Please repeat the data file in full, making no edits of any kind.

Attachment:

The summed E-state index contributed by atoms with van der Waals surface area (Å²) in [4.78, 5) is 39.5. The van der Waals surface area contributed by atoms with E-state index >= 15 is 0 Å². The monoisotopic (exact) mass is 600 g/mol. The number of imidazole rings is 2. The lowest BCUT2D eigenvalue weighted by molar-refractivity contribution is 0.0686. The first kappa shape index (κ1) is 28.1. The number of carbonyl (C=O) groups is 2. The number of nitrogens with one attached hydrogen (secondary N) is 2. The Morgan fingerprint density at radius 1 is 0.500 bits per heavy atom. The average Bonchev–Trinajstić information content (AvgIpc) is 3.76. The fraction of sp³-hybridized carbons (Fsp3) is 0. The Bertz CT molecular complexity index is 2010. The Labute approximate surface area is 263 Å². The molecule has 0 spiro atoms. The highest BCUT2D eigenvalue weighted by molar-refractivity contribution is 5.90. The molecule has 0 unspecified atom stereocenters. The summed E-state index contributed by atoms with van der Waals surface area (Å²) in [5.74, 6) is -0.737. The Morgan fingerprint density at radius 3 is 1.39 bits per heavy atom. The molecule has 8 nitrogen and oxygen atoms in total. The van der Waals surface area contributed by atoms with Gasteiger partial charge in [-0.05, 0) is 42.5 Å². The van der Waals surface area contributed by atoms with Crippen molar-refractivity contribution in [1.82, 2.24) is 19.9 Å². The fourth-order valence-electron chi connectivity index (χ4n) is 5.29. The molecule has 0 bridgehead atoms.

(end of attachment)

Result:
The summed E-state index contributed by atoms with van der Waals surface area (Å²) in [4.78, 5) is 39.5. The van der Waals surface area contributed by atoms with E-state index >= 15 is 0 Å². The monoisotopic (exact) mass is 600 g/mol. The number of imidazole rings is 2. The lowest BCUT2D eigenvalue weighted by molar-refractivity contribution is 0.0686. The first kappa shape index (κ1) is 28.1. The number of carbonyl (C=O) groups is 2. The number of nitrogens with one attached hydrogen (secondary N) is 2. The Morgan fingerprint density at radius 1 is 0.500 bits per heavy atom. The average Bonchev–Trinajstić information content (AvgIpc) is 3.76. The fraction of sp³-hybridized carbons (Fsp3) is 0. The Bertz CT molecular complexity index is 2010. The Labute approximate surface area is 263 Å². The molecule has 0 spiro atoms. The highest BCUT2D eigenvalue weighted by molar-refractivity contribution is 5.90. The molecule has 0 unspecified atom stereocenters. The summed E-state index contributed by atoms with van der Waals surface area (Å²) in [5.74, 6) is -0.737. The Morgan fingerprint density at radius 3 is 1.39 bits per heavy atom. The molecule has 8 nitrogen and oxygen atoms in total. The van der Waals surface area contributed by atoms with Gasteiger partial charge in [-0.05, 0) is 42.5 Å². The van der Waals surface area contributed by atoms with Crippen molar-refractivity contribution in [1.82, 2.24) is 19.9 Å². The fourth-order valence-electron chi connectivity index (χ4n) is 5.29. The molecule has 0 bridgehead atoms.